4. Give Lee a speech. Just one lousy speech to sink his canines into.
Dooku – what a name! What an actor! What a look! What a potentially seminal baddie! – is utterly hung out to dry here, save for his light sabre moment, which is handled efficiently enough.
Doubtless various cannon reasons have been trotted out for his baffling conversation with Obi Wan and confused motivation throughout – but at the time, and watching it again, it is just tricky to understand what the hell he is here for.
Would it have been so terrible for him to use that wonderful prison setting to stare at Obi Wan with those Dracula eyes, describing the beauty and the power of the dark side, to be for the first moment we meet him an openly converted Sith?
Dooku offers a chance for the dark side to be given a magnificent presence, to explain itself, to have one of cinema’s greatest voices speak with pride of embracing one’s dark half, of knowing all aspects of the cosmic mystery. Even if George wrote it, Lee could still sell it. And it would set him up far better for episode three.
5. Trim your Jedi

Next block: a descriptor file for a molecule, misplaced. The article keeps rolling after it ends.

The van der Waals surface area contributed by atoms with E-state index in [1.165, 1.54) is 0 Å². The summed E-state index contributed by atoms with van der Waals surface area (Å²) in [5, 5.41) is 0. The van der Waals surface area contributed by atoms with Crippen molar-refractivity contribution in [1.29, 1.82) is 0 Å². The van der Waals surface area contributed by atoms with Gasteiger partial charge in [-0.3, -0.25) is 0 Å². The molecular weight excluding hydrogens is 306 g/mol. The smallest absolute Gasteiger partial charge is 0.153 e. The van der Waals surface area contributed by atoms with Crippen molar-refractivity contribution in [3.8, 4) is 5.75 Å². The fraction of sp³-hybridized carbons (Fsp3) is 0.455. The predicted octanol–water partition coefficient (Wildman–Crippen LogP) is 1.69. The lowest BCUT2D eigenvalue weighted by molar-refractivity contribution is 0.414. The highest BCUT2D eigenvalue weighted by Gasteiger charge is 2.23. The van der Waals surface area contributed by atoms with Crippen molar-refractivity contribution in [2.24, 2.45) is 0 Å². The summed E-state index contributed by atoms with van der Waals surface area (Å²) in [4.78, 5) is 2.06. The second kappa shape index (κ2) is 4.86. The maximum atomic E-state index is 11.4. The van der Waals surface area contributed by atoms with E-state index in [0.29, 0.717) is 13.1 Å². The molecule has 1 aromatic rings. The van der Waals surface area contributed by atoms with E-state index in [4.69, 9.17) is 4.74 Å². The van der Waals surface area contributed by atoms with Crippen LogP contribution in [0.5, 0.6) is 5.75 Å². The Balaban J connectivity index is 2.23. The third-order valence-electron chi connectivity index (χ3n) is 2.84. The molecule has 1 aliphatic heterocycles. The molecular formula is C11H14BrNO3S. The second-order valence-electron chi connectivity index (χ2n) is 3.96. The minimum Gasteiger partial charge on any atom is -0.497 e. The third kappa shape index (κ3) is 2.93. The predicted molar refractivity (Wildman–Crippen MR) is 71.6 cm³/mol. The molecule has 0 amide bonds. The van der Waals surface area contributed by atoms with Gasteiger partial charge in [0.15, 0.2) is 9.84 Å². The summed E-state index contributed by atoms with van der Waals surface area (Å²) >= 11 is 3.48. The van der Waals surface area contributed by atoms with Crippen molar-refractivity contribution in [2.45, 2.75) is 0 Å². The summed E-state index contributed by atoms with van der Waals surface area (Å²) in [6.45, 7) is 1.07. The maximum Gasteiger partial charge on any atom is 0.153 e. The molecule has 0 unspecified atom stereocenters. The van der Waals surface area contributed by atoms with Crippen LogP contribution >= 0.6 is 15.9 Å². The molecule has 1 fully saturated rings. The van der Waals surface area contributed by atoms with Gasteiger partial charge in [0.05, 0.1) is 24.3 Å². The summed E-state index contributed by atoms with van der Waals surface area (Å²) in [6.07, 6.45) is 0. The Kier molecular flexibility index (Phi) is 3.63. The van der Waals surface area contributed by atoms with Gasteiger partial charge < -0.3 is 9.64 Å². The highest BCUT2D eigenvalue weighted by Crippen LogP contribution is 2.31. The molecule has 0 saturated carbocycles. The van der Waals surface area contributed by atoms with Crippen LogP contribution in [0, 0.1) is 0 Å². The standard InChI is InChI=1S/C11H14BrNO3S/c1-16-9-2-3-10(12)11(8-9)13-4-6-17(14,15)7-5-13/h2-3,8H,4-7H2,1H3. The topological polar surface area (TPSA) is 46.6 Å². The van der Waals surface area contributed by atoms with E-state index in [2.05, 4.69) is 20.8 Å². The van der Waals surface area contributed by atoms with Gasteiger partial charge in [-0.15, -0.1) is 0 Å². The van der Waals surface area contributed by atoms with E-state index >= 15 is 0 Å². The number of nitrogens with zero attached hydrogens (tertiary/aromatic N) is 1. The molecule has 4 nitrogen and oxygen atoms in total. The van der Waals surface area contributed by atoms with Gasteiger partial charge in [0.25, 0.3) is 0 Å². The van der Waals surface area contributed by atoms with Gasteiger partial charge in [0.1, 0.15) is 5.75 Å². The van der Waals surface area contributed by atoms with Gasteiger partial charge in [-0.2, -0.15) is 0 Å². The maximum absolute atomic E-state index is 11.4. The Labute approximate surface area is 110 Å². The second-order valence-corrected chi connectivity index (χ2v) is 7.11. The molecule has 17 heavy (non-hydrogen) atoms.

Before watching this picture again, I had only one abiding memory of it: the crushing disappointment of the proliferation of Jedi.
It is not for me to say how many there should be. It is not George’s fault that somehow, watching the original trilogy, listening to Alec Guiness, I imagined that there were perhaps a couple of dozen Jedi in the whole Republic.
Here there are swarms of the sods. The point is, the greater their number the more diminished is their individual power. This reaches its ultimate point in the arena, where what looks like an entire battallion of Jedi arrive to rescue ObiWan, Padme and Annakin.
This feels all wrong. The Clone Wars cartoons handle Jedi powers so much more thrillingly. In that series Windu fights an enire clone army – is a kind of demi-God. Without speaking a word, in that one scene, he is more what my childhood self imagined a Jedi to be than any character in George’s overpopulated movie.
The arena scene fair swarms with Jedi, who are cut down in large numbers by droids. It feels totally wrong, tossing away all the thrill and power that the first movies – and even episode 1 – managed to suggest the Jedi order possessed.
Here was the moment for one Jedi, Windu, to attempt a rescue, and to very nearly accomplish it before Dooku intervenes and wounds him. Then Yoda can arrive with the cavalry.
This is less a matter of inadequate powers, it’s a matter of character. The movie is so crowded with Jedi Windu is starved and diminished.
That’s the thing about this movie that condemns it most of all. Yes the writing is horrible. “Good call, young paduan” deserves the scorn it receives. But it’s George’s total lack of care for his characters that really condemsn it, and could have been so easily addressed.